Just before 8am, a student begins ringing the school bell and all the other students begin flooding into their classrooms, pushing and jabbing each other as they squeeze through the doors. I pick up my attendance register, a thin blue book with an overly complicated information table in it, and walk to the grade nine classroom. When I arrive, every student’s attention is drawn to me; they never get over the fact that I am the only white man in the school, let alone in the entire district of villages. I open up with “good morning grade nine!” and they shout back, in unison, while rising to stand; “goo moourning saar!” I tell them the date and any announcements I need to make. I have them sit, which they do while again shouting in unison; “thang yoou saar!” I begin calling the 35 names on the register, which I can recite by memory. I am amazed at how quickly I have come to know the faces, names, and personalities of my students. There’s Muhammed Kieta; the rebel without a cause, Bilali Danjo; the class clown, Yaya Baldeh; the athlete, Mariama Jawo and Mariama Sanneh; the ones who answer every question I ask, Mamadou Baldeh; the shy but smart student, and so on. There are five “Muhammed”s in the class and seven students with the last name “Sissoko,” but every one of them is unique to me.
After marking the register, I begin teaching my classes; switching between the 7th, 8th, and 9th grade classrooms depending on my schedule. In the Gambian school system, it is the teachers that rotate. The students have to sit on combination benches and desks connected by iron frames for the whole day. The wood benches are hard and uncomfortable and so the students fidget constantly. They mostly sit two to a desk, but sometimes three or even four students have to cram onto one. The screws that are supposed to connect the wooden bench and desktops to the metal frames are often missing. Therefore, students often fall to the floor while still on their benches or catapult their desktops up by leaning on them in the wrong place. Despite all this, the students soldier on. They bravely place their torn up notebooks on the desks and try to write, though their pens often die (if they have pens to begin with). Many of the students carry razor blades, which they use to sharpen their pencils. The walls are usually bare, but I have endeavoured, along with the other teachers, to cover them with posters and other teaching aids. However, the wind, leaking roofs, and insects make it hard to keep things up on the walls. The blackboards present further challenges. Even after repainting them, there are still rough patches that eat away at the chalk. The teachers and I all know where the rough spots are and purposefully avoid them, sometimes leaving large gaps in a sentence or paragraph.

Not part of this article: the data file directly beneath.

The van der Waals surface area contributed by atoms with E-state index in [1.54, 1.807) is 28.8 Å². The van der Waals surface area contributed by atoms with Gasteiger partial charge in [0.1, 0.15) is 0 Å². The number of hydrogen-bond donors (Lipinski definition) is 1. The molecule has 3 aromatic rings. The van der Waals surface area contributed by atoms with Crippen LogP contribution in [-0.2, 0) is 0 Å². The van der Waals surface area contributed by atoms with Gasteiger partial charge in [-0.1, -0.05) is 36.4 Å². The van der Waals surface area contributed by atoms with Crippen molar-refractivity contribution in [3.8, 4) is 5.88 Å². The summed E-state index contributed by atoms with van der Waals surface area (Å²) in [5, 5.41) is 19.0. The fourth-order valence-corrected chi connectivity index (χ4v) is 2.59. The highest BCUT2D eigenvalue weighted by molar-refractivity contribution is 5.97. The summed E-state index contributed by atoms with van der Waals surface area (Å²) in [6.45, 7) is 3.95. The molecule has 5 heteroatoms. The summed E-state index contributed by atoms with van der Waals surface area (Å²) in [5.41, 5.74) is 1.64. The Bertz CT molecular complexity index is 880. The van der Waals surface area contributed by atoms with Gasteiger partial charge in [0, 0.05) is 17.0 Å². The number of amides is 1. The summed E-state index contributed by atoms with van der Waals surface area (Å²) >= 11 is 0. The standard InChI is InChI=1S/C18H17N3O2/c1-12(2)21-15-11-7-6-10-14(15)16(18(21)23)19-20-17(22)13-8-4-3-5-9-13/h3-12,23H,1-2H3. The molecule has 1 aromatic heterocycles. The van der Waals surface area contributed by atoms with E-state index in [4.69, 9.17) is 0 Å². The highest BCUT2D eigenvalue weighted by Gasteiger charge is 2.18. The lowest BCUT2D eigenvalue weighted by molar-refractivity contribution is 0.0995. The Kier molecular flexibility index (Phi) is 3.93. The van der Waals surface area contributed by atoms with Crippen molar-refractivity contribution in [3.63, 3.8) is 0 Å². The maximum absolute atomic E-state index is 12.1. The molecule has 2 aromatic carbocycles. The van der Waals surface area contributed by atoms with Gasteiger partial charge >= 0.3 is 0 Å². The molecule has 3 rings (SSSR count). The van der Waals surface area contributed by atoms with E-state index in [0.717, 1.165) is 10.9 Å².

“Teaching,” in The Gambia, for me, usually involves writing notes on the board and elaborating on them while students copy it all down. I do my best to speak very slowly and use the simplest words possible, since the students’ English comprehension is low. I often ask easy “yes or no” or “true or false” questions. With every lesson, I try to include some kind of activity where students can come to the board and write or stick up teaching aids. While all this sounds simple and obvious, it was entirely novel to my students. What Gambian students are used to is rote learning; where the teacher shouts a sentence at the students and has them repeat it back several times before moving on to the next sentence.
My bizarre, interactive teaching methods made classroom management tricky. My students were not used to a white teacher, nor were they used to a teacher who constantly asked them questions. They also quickly learned that I would not use beating and kneeling as a form of punishment, as their other teachers did. However, after my first term I managed to earn their respect. When I first started my service, I was afraid to even walk into a classroom. By the second term, I looked forward to it.